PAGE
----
tential impacts on all those affected by
decisions. When harm is an intentional
part of the system, those responsible
are obligated to ensure that the harm is
ethically justified and to minimize unintended harm.
To minimize the possibility of indirectly harming others, computing
professionals should follow generally
accepted best practices. Additionally,
the consequences of emergent systems
and data aggregation should be carefully analyzed. Those involved with pervasive or infrastructure systems should
also consider Principle 3. 7.
A computing professional has an additional obligation to report any signs
of system risks that might result in
harm. If leaders do not act to curtail or
mitigate such risks, it may be necessary
to “blow the whistle” to reduce potential harm. However, capricious or misguided reporting of risks can itself be
harmful. Before reporting risks, a computing professional should thoroughly
assess all relevant aspects.
1. 3 Be honest and trustworthy.
Honesty is an essential component
of trust. A computing professional
should be transparent and provide full
disclosure of all pertinent system limitations and potential problems. Making deliberately false or misleading
claims, fabricating or falsifying data,
and other dishonest conduct are violations of the Code.
Computing professionals should
be honest about their qualifications,
and about any limitations in competence to complete a task. Computing
professionals should be forthright
about any circumstances that might
lead to conflicts of interest or otherwise
tend to undermine the independence
of their judgment.
Computing professionals often belong to organizations associated with
their work. They should not misrepresent any organization’s policies or
procedures, and should not speak on
behalf of an organization unless authorized to do so.
1. 4 Be fair and take action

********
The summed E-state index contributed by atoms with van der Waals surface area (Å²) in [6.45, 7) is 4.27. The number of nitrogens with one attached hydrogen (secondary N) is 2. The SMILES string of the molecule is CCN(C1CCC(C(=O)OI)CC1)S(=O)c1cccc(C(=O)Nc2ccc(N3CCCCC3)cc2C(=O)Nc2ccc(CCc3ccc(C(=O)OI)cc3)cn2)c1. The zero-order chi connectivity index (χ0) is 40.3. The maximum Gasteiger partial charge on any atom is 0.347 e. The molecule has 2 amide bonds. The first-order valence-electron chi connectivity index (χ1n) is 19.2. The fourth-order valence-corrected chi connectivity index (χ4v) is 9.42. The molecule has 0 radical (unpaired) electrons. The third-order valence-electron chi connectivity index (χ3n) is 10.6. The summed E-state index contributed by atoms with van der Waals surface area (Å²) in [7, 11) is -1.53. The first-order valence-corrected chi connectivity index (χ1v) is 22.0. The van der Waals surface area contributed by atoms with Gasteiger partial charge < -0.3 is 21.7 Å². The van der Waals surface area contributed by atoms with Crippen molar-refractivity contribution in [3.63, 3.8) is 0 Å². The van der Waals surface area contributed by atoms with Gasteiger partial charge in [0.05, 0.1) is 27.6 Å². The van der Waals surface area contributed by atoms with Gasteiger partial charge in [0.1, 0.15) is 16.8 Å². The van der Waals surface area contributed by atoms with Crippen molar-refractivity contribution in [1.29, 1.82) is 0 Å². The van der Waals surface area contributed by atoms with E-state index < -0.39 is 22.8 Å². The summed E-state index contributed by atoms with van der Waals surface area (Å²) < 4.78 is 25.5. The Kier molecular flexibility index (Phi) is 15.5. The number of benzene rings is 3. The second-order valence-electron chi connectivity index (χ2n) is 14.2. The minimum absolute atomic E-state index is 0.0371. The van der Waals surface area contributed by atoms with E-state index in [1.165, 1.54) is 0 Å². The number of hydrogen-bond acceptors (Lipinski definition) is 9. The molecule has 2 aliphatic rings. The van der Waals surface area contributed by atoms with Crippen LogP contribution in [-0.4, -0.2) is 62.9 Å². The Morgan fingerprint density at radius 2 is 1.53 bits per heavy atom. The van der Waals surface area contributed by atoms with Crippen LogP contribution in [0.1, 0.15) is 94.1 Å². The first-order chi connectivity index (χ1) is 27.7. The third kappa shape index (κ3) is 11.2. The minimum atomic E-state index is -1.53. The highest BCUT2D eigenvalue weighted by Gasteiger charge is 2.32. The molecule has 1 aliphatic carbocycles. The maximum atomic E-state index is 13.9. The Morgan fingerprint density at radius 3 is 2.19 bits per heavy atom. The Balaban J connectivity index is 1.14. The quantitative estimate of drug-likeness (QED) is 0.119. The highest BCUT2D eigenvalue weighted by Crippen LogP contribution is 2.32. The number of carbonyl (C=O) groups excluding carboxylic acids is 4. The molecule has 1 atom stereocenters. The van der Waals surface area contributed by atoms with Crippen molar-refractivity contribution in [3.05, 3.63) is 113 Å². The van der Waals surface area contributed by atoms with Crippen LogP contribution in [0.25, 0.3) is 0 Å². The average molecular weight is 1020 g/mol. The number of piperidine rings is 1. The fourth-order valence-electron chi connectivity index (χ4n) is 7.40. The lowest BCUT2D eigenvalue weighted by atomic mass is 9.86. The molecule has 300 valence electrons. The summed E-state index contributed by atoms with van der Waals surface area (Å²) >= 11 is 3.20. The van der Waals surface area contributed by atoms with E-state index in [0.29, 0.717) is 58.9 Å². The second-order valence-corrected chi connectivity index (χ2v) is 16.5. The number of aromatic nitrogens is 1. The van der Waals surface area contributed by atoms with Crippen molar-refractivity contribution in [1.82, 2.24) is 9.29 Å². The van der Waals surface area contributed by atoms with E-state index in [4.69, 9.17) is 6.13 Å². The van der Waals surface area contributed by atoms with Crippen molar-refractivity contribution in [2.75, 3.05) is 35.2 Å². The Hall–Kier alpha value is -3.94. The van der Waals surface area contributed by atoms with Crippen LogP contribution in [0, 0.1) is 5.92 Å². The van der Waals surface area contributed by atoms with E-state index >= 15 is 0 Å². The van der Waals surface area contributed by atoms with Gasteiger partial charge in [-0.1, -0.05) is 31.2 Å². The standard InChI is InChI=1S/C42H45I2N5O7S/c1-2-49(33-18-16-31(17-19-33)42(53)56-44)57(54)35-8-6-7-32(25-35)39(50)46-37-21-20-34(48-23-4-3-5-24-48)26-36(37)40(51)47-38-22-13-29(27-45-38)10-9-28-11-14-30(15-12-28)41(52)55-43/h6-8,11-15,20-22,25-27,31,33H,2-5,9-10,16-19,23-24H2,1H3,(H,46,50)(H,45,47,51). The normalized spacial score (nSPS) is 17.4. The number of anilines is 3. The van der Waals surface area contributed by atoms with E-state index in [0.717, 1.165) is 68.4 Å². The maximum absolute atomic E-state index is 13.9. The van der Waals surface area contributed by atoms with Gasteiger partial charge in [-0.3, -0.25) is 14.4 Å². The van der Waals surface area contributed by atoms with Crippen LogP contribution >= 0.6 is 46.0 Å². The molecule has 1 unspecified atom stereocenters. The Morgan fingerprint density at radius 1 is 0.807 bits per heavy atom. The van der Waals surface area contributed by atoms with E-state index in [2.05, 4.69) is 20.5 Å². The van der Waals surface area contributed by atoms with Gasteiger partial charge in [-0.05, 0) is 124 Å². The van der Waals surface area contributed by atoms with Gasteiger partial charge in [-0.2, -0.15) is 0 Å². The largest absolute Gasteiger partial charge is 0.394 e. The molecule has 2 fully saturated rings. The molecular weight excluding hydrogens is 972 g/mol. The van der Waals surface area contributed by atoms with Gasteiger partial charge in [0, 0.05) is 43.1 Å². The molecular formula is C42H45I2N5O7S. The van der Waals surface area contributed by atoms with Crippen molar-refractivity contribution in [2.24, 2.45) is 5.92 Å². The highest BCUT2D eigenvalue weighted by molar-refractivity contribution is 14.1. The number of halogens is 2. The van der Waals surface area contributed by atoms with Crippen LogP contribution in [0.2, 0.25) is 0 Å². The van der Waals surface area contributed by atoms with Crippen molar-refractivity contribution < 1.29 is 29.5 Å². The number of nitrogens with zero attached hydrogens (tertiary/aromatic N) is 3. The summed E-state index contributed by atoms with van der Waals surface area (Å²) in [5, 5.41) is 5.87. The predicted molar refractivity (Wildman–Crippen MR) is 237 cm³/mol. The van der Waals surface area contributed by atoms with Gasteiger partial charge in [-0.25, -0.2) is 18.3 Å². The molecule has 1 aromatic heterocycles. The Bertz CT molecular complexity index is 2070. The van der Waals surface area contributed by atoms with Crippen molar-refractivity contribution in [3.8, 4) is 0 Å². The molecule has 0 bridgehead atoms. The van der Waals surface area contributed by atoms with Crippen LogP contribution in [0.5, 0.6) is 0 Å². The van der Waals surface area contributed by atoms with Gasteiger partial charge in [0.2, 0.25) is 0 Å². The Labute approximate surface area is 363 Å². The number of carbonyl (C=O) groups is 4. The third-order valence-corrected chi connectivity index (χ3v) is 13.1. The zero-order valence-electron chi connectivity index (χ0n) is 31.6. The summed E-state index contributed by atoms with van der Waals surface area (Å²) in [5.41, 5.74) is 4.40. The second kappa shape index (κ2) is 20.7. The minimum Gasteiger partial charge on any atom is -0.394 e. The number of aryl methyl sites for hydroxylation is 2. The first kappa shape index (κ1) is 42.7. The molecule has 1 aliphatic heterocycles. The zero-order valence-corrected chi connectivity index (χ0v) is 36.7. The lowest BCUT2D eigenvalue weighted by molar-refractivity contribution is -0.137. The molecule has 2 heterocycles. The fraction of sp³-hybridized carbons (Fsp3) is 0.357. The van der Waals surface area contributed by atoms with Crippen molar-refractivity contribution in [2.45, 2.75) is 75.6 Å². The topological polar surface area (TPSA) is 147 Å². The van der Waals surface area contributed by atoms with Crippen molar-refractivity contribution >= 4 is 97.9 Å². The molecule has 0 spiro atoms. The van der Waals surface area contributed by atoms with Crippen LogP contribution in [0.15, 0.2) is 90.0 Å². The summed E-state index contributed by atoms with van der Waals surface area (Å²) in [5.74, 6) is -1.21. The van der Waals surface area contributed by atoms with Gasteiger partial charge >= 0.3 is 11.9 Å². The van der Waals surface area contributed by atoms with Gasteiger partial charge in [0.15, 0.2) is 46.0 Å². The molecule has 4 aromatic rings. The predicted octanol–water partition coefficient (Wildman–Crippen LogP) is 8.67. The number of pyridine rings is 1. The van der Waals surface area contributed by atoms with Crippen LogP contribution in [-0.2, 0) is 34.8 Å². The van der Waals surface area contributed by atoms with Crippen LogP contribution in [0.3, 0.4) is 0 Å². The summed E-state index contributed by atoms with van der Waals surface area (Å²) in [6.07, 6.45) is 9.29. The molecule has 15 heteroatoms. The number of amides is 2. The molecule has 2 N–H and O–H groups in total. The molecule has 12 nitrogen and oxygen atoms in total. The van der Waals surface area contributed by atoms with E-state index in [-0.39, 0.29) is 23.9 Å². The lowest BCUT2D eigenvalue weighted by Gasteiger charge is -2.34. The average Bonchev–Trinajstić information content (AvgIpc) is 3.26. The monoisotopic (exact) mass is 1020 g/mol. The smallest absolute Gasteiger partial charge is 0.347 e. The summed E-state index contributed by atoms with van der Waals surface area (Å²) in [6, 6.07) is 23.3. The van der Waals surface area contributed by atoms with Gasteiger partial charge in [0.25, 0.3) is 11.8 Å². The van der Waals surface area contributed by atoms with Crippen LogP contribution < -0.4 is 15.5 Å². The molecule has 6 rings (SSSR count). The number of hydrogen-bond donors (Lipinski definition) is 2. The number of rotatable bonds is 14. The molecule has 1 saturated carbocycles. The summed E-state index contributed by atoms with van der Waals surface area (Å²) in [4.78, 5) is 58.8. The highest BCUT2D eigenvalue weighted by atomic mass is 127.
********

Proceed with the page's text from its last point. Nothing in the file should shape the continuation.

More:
not to discriminate.
The values of equality, tolerance, re-
spect for others, and justice govern
this principle. Computing profession-
als should strive to build diverse teams
and create safe, inclusive spaces for all
people, including those of underrepre-
sented backgrounds. Prejudicial dis-
crimination on the basis of age, color,
disability, ethnicity, family status, gen-
der identity, labor union membership,
military status, national origin, race, re-
ligion or belief, sex, sexual orientation,
or any other inappropriate factor is an
explicit violation of the Code. Harass-
ment, including sexual harassment, is
a form of discrimination that limits fair
access to the virtual and physical spac-
es where such harassment takes place.
Inequities between individuals or
different groups of people may result
from the use or misuse of information and technology. Technologies and
practices should be as inclusive and accessible as possible. Failure to design
for inclusiveness and accessibility may
constitute unfair discrimination.
1. 5 Respect the work required to
produce new ideas, inventions, creative
works, and computing artifacts.
Developing new ideas, inventions, creative works, and computing artifacts
creates value for society, and those who
expend this effort should expect to gain
value from their work. Computing professionals should therefore provide appropriate credit to the creators of ideas
or work. This may be in the form of
respecting authorship, copyrights, patents, trade secrets, license agreements,
or other methods of assigning credit
where it is due.
Both custom and the law recognize
that some exceptions to a creator’s
control of a work are necessary for the
public good. Computing professionals should not unduly oppose reasonable uses of their intellectual works.
Efforts to help others by contributing
time and energy to projects that help
society illustrate a positive aspect of
this principle. Such efforts include
free and open source software and
other work put into the public domain.
Some work contributes to or comprises
shared community resources. Computing professionals should avoid misap-propriation of these resources.
1. 6 Respect privacy.
The responsibility of respecting privacy
applies to computing professionals in
a particularly profound way. Therefore,
a computing professional should be-
The Code is
designed to support
anyone who uses
an impactful way.